An international school can be a school that is on foreign soil, one that provides an international credential, or one at which students are trained as they would be in a country other than the one at which the school is hosted. This article explain international schools.
International Schools Around the World
Schools that are referred to as international schools in the United States can, in the first instance, be schools located in other parts of the world. Citizens of the United States may gain admission to such international schools by application and travel on their own to the school, attend such schools while their families are temporarily resident in the area for some reason, or while one or more family members is stationed overseas as part of military service. A student at one of these international schools who is not a resident of the country in which the school is housed may be referred to as an international student.
Students at international schools of this type may receive bilingual education or be expected to attain sufficient grasp of the language of the native population that they can receive their education using this second language. Such schools are generally run by the lights of the local population rather than a curriculum and pedagogy that would be expected in the United States. Thus, students may be asked to participate in different subjects, different sports, different activities, and taught with different approaches. Students may find differences in expectations and grading, in approaches to assessment, and in the amount of homework assigned.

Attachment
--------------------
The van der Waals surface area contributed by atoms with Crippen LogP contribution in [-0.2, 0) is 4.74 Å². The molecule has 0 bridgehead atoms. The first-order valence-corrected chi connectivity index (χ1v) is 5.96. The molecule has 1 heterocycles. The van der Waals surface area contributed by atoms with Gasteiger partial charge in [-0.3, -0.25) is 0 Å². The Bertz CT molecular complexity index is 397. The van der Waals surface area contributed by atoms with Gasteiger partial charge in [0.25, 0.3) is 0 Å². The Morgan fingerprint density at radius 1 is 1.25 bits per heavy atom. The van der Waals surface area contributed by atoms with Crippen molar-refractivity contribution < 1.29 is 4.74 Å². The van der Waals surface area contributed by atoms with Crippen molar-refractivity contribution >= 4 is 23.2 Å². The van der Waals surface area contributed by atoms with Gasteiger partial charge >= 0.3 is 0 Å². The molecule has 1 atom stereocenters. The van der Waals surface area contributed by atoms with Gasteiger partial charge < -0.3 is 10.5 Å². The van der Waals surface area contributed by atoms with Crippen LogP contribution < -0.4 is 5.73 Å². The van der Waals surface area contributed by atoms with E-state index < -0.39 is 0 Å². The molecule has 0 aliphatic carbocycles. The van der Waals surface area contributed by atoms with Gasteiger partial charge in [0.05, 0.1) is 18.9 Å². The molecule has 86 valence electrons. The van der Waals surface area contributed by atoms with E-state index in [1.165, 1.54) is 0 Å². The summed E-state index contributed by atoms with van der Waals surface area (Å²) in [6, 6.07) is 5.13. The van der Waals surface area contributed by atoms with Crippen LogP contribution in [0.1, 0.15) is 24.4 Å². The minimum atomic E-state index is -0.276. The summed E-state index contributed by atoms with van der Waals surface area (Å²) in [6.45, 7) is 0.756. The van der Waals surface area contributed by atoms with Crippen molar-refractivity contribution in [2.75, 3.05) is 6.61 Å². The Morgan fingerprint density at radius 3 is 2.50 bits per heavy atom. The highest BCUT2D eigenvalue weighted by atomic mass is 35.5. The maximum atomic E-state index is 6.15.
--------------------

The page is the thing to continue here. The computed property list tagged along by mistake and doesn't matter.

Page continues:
Schools Offering an International Credential
The best-known international credential may be the International Baccalaureate, or IB, degree. (IB actually offers programs for students aged 3 to 19.) The International Baccalaureate was developed in Geneva, Switzerland in 1968, and is now offered at about 3086 schools in 139 countries around the world, including 1213 in the United States. It is a pre-college graduate degree and attempts to educate learners who are balanced, caring, communicators, inquirers, knowledgeable, open-minded, principled, reflective, risk-takers, and thinkers. The course ends with a set of examinations. In the United States, St. Timothy’s School in Stevenson, Maryland, claims to be the only all-girls school in the United States to offer the IB diploma.
Schools Bringing an International Sensibility to Another Country
A school like the British International School of New York meets the criteria for the second group by offering the International Baccalaureate degree, beginning in 2009. However, it is also international in another sense, and that is in combining the IB program with the English National curriculum. Thus, even on their own soil, Americans can experience education as it is provided in England. The school can provide the taste of another approach to US students, as well as continuity to students from the UK who are temporarily living in New York, but plan to return home to complete their educations at some point. The school provides education for students turning 4 to students turning 14—that is, Nursery school to British Year 9/US Grade 8.